An interior designer‘s world is a world that is filled with colors. He knows that with colors, he can achieve a desired effect or mood. Using the traditional color theory and rules, the can come up with kitchens and living rooms that are oozing with energy or he can come up with a bedroom that can soothe the senses.
Color theory explains how blue can give you that calming feeling while red inspires a romantic mood. Yet before anyone can apply color theory in architecture, art, fashion or interior design, one must understand how it actually works.
The Color Theory in Practice
Put yourself in this scenario – you are asked by a client to come up with the perfect theme for his home. When creating ideas for such tasks, it is important to begin with the color palette. Along with this, consider three vital things – the physical structure of the room; the homeowner’s lifestyle (or the function of the office that is being set up); and the client’s personal taste or preference. Armed with these bits of information, you can then determine what colors are best used in the home based on the client’s perspective.
Though you may concoct a design that is in accordance with your client’s taste, still, there are a few color schemes that are really better than others. For example, farmhouse kitchens often have analogous or monochromatic schemes. When presented with this setting, people immediately think about deep reds and pale yellows combined.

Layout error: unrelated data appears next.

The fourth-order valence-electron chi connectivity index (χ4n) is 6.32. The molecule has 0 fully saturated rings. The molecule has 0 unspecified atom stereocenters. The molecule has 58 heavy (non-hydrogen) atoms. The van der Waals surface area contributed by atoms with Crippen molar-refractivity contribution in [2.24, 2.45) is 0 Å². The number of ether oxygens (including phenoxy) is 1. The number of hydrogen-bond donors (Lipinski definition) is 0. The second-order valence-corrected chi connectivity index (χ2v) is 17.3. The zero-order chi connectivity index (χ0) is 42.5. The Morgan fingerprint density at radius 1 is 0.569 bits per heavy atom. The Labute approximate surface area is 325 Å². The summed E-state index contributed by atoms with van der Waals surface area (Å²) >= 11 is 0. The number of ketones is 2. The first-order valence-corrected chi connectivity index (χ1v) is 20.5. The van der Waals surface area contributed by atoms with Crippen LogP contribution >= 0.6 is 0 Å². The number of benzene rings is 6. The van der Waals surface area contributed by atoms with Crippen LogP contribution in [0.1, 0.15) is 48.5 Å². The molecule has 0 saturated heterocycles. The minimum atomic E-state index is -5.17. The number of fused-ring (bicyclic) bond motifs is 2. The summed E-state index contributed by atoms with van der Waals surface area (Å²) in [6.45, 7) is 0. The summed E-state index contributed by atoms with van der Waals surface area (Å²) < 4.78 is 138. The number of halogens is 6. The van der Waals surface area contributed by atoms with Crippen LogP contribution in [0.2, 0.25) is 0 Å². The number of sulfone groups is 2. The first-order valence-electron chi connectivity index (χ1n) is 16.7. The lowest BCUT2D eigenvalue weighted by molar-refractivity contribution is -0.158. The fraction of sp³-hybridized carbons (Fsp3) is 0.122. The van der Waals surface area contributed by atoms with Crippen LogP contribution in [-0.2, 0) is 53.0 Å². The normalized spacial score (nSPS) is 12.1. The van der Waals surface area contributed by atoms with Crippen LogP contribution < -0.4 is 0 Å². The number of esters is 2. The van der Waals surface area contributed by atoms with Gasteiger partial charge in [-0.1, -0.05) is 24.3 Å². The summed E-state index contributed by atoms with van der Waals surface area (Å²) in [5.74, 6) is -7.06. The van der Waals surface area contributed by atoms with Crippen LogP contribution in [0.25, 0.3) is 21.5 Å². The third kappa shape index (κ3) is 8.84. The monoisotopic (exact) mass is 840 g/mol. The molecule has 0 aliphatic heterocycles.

Contemporary kitchens, on the other hand, are often presented in bold patterns and the brightest colors.
Customers who are aiming to achieve tranquility in their homes must look towards the monochromatic color palette. Just think about how restful the place should be – think of cool beaches – and you would picture lush greens, the blue skies and the bluish ocean waters; hence, blue is the safest color to use.
To add a little bit of personality and spunk into a room, you can search for complementary colors. Exercise caution in adding a lot of bright colors inside the room. It is vital to balance every color with energy since it can easily become taxing in the long run. This is when the complementary color scheme truly shines.
Since the colors are opposite one another on the color wheel, combining such colors will create a balance between the warm and cool hues.
A Time-tested Formula
These days, feng shui has been integrated in interior design and this is now an acceptable fusion. Color has such as powerful influence in terms of homeowner’s moods and behaviors that by understanding color psychology, one can design rooms to foster prosperity, health and wellness.
A few interior designers now know how to divide rooms into passive or active spaces. Kitchens are at the very top of the active category while the bedroom is assigned to the passive group.
Warm colors like red and orange always represent tension and energy, hence, they are often combined and used in active rooms such as the kitchen. Cool colors, on the other hand, comprise of greens and blues which have a calming and soothing effect. These shades are often painted onto passive rooms such as bathrooms and bedrooms.
In using the color principle, it is important to refer to the 60-30-10 rule which means 60% of bathroom and kitchen color should be one, solid color. Thirty percent is assigned to the color of the furniture and cabinetry while the remaining 10% is for accents like artwork, plants and linens.
These are the basic rules in color combinations; and while everyone seems to want vibrant and colorful interiors, they are not always pleasant. Learn which colors go best on which rooms and which colors blend well with one another.
If you have no idea on how to apply or combine colors, then you might as well pick up the phone and call an expert designer to help you.
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